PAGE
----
Languages of the future & tips for business translation - Into23


Languages of the future & tips for business translation

If you speak English, Spanish or Mandarin, you’ve got much of the business world covered. However, demographics are changing fast, and so too are the number of people speaking the world’s myriad languages. This has far-reaching consequences for businesses and their business translation requirements, notably in terms of what products and services they offer, how these are marketed and also about the workforce’s language skills. 

Situation today

According to the World Economic Forum, one in three of us today speaks one of just three languages as our mother tongue. These languages are Chinese, Spanish and English. Combined, some 2 billion speak them. They’re followed in order by Arabic, Hindi, Bengali, Portuguese and Russian. Fluency in these languages is vital for engaging in business with a huge proportion of the world’s population. 

Today, English is used as a lingua franca in international translation companies, primarily due to colonial expansion. Indeed, it’s an official language in 67 countries. Not only that, it’s the most popular second language in the world. In international translation companies, having a workforce with English-language skills is vital. But English’s dominance is waning. Therefore, businesses must address their future language needs and train and hire accordingly.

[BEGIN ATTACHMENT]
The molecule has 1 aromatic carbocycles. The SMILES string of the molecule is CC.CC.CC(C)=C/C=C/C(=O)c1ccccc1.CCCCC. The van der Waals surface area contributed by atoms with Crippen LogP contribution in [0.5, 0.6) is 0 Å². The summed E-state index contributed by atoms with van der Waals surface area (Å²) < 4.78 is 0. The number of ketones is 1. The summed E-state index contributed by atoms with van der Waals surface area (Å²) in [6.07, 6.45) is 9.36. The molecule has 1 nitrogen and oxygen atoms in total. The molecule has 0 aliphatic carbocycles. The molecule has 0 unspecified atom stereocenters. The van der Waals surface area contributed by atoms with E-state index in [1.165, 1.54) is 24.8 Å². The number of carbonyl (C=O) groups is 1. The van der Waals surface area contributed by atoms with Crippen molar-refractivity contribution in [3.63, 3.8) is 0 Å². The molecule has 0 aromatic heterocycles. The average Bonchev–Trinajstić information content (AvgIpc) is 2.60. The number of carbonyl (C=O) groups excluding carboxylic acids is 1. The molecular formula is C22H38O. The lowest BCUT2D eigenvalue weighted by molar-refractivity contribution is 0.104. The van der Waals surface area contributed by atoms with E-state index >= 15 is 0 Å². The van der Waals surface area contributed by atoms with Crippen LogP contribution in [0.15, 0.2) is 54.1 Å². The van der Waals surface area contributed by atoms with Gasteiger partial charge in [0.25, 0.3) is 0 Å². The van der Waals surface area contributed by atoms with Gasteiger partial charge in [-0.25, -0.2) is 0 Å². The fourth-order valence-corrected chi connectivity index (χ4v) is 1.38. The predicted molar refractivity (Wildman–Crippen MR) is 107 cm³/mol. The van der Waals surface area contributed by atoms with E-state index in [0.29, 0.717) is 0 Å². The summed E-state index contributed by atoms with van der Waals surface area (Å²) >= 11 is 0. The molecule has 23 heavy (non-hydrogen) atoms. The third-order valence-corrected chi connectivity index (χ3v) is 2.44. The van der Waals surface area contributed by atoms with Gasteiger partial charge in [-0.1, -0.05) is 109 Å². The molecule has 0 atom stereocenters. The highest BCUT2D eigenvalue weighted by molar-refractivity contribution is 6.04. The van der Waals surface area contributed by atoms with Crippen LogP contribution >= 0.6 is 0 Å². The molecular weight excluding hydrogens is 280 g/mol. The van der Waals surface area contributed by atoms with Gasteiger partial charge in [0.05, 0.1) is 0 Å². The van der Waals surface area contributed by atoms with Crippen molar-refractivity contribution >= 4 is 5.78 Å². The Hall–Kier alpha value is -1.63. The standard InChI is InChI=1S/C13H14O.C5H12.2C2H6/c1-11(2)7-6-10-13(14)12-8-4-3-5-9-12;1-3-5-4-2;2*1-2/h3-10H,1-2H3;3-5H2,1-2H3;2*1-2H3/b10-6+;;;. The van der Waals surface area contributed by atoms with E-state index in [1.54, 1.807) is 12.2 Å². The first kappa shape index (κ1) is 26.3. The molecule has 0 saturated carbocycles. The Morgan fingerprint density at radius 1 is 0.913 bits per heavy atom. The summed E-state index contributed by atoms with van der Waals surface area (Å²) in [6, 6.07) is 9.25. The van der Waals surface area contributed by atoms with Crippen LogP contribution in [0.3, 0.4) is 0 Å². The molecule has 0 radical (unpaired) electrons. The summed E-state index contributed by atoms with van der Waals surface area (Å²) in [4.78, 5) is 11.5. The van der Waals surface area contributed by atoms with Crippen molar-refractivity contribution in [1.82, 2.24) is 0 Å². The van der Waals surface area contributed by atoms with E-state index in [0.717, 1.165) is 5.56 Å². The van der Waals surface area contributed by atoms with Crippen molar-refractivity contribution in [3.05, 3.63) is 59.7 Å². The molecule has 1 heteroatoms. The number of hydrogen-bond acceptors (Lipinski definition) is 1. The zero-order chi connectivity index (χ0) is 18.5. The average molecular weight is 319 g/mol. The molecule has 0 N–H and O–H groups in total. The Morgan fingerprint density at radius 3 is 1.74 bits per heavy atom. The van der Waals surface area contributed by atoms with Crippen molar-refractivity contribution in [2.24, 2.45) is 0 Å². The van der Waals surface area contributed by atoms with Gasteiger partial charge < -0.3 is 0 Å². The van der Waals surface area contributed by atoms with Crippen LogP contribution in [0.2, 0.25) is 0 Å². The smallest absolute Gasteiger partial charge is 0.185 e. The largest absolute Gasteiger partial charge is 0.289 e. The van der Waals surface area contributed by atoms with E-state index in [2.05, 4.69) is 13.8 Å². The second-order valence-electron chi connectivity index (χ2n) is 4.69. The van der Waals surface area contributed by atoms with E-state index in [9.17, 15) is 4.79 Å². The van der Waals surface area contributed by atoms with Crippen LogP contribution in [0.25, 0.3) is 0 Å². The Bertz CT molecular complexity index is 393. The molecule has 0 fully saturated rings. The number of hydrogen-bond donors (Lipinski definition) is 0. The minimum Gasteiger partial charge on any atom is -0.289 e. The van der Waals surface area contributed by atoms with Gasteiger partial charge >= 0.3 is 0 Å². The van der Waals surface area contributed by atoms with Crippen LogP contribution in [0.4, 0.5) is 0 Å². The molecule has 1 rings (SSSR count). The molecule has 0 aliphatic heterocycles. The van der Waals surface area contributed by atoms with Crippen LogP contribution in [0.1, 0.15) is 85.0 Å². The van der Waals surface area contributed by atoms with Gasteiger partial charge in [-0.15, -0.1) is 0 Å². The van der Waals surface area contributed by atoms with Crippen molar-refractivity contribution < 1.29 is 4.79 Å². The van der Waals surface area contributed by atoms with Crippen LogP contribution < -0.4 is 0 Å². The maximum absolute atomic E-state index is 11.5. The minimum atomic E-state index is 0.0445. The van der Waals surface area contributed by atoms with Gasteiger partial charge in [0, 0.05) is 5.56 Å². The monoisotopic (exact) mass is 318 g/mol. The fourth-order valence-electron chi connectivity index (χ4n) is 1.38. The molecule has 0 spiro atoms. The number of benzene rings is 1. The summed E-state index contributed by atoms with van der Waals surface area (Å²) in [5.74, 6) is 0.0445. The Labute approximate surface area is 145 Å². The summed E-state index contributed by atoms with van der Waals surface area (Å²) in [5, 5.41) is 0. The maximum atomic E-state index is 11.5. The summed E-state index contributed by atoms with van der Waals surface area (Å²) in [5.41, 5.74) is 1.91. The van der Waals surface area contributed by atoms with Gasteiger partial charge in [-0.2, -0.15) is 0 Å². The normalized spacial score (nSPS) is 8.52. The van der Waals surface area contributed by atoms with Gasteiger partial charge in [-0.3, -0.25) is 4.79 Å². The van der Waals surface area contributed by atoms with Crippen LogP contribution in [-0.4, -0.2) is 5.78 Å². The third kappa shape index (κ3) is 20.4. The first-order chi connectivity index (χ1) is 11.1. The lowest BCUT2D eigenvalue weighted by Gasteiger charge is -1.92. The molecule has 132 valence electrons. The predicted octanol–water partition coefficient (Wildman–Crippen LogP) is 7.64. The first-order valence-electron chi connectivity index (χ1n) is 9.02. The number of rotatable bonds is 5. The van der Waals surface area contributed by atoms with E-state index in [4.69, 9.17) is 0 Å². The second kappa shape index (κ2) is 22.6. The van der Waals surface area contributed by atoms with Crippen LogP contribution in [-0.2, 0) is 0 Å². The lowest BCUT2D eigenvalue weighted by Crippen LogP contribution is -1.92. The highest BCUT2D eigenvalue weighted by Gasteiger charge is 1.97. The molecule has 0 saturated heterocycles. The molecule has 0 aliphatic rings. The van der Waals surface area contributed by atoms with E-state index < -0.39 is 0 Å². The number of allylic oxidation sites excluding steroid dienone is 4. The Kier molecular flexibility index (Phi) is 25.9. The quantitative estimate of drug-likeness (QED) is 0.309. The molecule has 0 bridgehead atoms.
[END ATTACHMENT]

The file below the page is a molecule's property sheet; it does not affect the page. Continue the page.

Though predictions vary depending on the topic, the BRIC (Brazil, Russia, India and China) countries feature prominently in lists of the most spoken languages of the future. The Washington Post reports that “Hindi, Bengali, Urdu and Indonesian will dominate much of the business world by 2050, followed by Spanish, Portuguese, Arabic and Russian.”

Languages of the future

Spanish

One big change already underway is the transition of the US from a predominantly English-speaking country to a mixed Spanish- and English-speaking one. Therefore, Spanish will increasingly be a requirement for business in the country. In the US, some 13% of the population speaks Spanish at home. However, as the Spanish-speaking population is growing faster than the English-speaking one, it’s predicted that by 2050, one in three US citizens will speak Spanish. Spanish is far ahead of the 3rd most-used language in the US. As this trend progresses, governments, businesses and healthcare systems are trying to include Spanish in their daily communication. Talking to your customers in Spanish will become a critical success factor for business in the United States. 

Not only are the numbers of speakers of each language important for businesses, but the economic importance of these speakers is also a consideration. The growth of China and India’s economies over the past two decades has been phenomenal. Citizens in these countries are far wealthier than ten years ago, consuming more products and services than ever before.

Business translation in Spain

Spanish will be more important when doing business in the US

Mandarin

China is the world’s second-largest economy and is set to overtake the US soon as the biggest. Because of the rising affluence of its population, it’s become an increasingly important market for all sorts of international companies, such as Starbucks, McDonald’s and KFC, among many others.